Fragmentation occurs when data is broken up into discontinuous pieces. Though Windows 7 automatically defrags its host drive, external drives and Windows XP still require regular defragging. Here are two excellent options.

  • Smart Defrag

    Smart Defrag

    IOBit's Smart Defrag surpasses the competition in two major areas: Smart Defrag is faster, and it utilizes a perpetual defragger that runs as a background process but doesn't slow down your system.

    When running in the background, the program only eats up 14MB of RAM, so it's possible to run it smoothly even on older machines. Along with quick analysis and scans, Smart Defrag boasts a scheduler and some customization features, like offering a deep defrag versus a less time-consuming one, and running at boot-up or shutdown. Overall, it's a handy defragger with plenty of options for both novices and power users. Read full review

  • Auslogics Disk Defrag

    Auslogics Disk Defrag

    Auslogics Disk Defrag is another excellent choice, with only slightly fewer options than Smart Defrag. An easy-to-read drop-down menu holds your hard-drive selections; choose one and Disk Defrag instantly displays the drive's size, used space, and free space. The program even displays a pie graph for you visual types. The sector map makes it easy to see how much of the drive is fragmented, allocated, and free. As the program churns away, the defragged sectors are displayed in blue. There's also a real-time defragger that can be set to run while your system is idle.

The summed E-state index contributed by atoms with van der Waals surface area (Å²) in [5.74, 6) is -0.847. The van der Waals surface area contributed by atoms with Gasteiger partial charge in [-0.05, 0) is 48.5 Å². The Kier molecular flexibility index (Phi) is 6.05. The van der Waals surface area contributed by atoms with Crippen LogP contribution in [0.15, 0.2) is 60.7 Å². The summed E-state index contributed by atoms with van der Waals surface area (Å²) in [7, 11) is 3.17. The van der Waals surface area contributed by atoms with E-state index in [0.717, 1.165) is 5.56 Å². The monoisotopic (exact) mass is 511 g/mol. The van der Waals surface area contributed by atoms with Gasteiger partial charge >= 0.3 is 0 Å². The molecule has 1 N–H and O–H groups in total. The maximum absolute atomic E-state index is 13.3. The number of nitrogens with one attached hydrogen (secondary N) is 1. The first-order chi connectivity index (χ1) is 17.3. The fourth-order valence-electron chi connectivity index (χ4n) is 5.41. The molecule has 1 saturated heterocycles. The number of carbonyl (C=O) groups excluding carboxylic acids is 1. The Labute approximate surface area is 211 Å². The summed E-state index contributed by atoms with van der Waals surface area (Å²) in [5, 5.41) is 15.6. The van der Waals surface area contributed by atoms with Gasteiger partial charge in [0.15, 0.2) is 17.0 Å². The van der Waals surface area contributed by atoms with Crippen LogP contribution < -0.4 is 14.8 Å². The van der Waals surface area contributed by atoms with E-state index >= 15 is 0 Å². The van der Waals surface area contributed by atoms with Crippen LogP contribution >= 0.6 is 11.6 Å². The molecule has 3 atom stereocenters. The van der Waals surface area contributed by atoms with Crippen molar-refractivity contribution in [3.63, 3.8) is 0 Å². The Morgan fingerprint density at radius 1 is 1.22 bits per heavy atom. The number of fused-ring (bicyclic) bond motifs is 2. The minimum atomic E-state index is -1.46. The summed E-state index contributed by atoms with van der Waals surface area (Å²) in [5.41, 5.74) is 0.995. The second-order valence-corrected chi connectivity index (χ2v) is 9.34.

Disk Defrag is fast, even on older XP systems. A handy HTML report is prepared after each defrag session. The summary displays total files and folders defragged, and the detail section lists the defrag outcome for each file. A final sector map is lacking, but novices and system administrators alike will get a lot of mileage out of this defragger. Read full review